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Marriott built its own ‘Airbnb’ before coronavirus crashed business travel. Did it help?

09/20/2020| 12:28:09 PM| 中文

It is reasonable to foresee long-term opportunities for traditional hotel companies to grow their share of this emerging lodging sector.

Marriott International began its push back against the success of Airbnb in Spring 2019 with Marriott Homes & Villas, a luxury property lodging service that offered customers a private residence alternative to hotel rooms. Bookings are up, by a lot, during Covid-19, as more travelers flock to individual properties. That’s made the Airbnb rival a rare bright spot in business results for the hotel giant, which like its peers, has seen a massive falloff in traditional room bookings as business travel, travel to urban centers, and international vacation travel dwindled during the pandemic. 

From May to August, Marriott saw record performances in top booking days, up to 2x historical highs, according to data the company provided to CNBC. This summer has been highest in gross revenue since launch, with bookings up by 700% over last summer, and revenue increasing by more than 800%. Since the launch, the number of properties on the platform has grown 5x from about 2,000 to more than 10,000 in 250 markets. 

“We knew it was an offering that our customers wanted but we didn’t have,” Stephanie Linnartz, group president of Marriott’s consumer operations, technology and emerging businesses, had said in an interview with CNBC shortly before the Covid outbreak.

Fighting Airbnb won’t move the hotel needle

But for Wall Street analysts — and even for Marriott management — Homes & Villas is a small silver lining in relation to the massive decline in business for the traditional hotels concentrated in urban areas and overseas travel destinations. Pre-Covid, it could easily seem like Airbnb was the existential threat to the lodging sector. Now, getting the core accomodations back on track, and getting the traditional portfolio of properties aligned with a changed world, is the challenge that demands their full attention.

“It’s tiny. It doesn’t move the needle for these companies,” said Patrick Scholes, managing director of lodging and experiential leisure equity research at Truist Securities. “They will have to make significant further investments to move the needle.”

Marriott management has not said anything to the contrary, telling Wall Street in the past that Homes & Villas remains insignificant as far as its earnings outlook, and so small in relation to the rest of the business that analysts should not “get too hung up on it,” Scholes recalled of earnings call commentary. 

The bet on an “Airbnb-like’ model may yet pay off for the hotel giant, but right now, Marriott management has its hands full just trying to figure out how to come out financially secure on the other side of Covid.

Building new loyalty with guests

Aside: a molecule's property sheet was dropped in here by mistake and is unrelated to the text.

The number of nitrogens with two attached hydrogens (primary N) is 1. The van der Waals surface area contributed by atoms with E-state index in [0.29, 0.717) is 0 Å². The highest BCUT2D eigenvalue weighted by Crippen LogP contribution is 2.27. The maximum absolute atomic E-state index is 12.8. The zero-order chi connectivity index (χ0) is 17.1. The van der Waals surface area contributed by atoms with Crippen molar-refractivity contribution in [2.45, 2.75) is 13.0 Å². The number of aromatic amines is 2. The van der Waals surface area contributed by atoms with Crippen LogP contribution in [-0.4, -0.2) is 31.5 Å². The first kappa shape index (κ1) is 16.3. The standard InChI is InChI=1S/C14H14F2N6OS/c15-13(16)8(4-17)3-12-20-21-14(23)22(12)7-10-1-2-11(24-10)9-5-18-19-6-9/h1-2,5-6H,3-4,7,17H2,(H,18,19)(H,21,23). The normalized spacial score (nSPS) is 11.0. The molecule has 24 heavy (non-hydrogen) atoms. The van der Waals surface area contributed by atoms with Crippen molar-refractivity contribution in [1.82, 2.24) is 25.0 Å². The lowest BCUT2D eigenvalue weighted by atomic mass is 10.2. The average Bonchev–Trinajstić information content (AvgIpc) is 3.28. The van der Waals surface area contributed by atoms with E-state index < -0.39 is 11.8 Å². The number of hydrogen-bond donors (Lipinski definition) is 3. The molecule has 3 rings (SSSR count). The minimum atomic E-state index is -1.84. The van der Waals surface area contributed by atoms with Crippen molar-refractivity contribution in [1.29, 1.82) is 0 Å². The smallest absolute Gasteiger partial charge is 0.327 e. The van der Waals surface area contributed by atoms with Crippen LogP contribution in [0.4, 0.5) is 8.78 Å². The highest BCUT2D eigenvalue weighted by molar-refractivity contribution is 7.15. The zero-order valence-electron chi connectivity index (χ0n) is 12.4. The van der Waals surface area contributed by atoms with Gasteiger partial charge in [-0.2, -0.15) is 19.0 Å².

Marriott has to use advantages it already has, according to analyst, such as loyalty promotions.

While that data has posed a headache for Marriott in recent years when it became the target of customer hacks, the Morningstar analyst says it will be an advantage in charting a course in the new travel landscape. “In a permanent hybrid work environment, people will take more weekend trips, work from a destination. They just need to shift how to use marketing dollars and loyalty data,” he said.

According to Marriott, more than 90% of Homes & Villas bookings come from Marriott Bonvoy members. “This tells us our most loyal customers have a need for this type of travel experience and until launch had been staying at homes from competitor platforms,” Marriott spokesman John Wolf said.

The future of vacation rentals

Over the summer, a rising tide lifted boats in the vacation rentals market, at least domestically. One of the first signs of that was when Airbnb said in the middle of May that U.S. domestic listings returned to positive growth, at a time when hotel bookings were cratering. But that statistic was domestic, and Airbnb revenue took a huge tumble in the second quarter and saw its private market valuation — which had surpassed that of the largest hotel brands — get reduced by roughly half, and it too had significant layoffs.

Booking Holdings gets roughly 20% of its revenue from alternative accommodations; for Expedia, it is about half of that at 11%. For TripAdvisor, it’s “negligible,” Wasiolek said.

About two-thirds of Marriott Homes & Villas summer bookings were for stays within 60 days, according to company data, and nearly 50% were for stays within less than 30 days, and it saw the majority of guests booking trips for one week or less and choosing homes with two to four bedrooms in drive-to destinations.

Homes & Villas reservations for this Fall and Winter are showing an expanded booking window, with 75%-plus of the stays through the end of the year being booked more than 30 days out (27% of those were booked 90+ days out). “We believe this shows growing confidence among travelers over the past month and continuing into future months,” said Marriott’s Wolf.

“If people were going to do trips to hotels they will still do hotels, and people who like Airbnb will do that, and people who tried an Airbnb for first time, that might help them more if they had a good experience. But it benefits leisure travel in general, and that’s where Marriott has to get its mix away from corporate.” 

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TAGS: Marriott | Airbnb | Homes & Villas | extended stay
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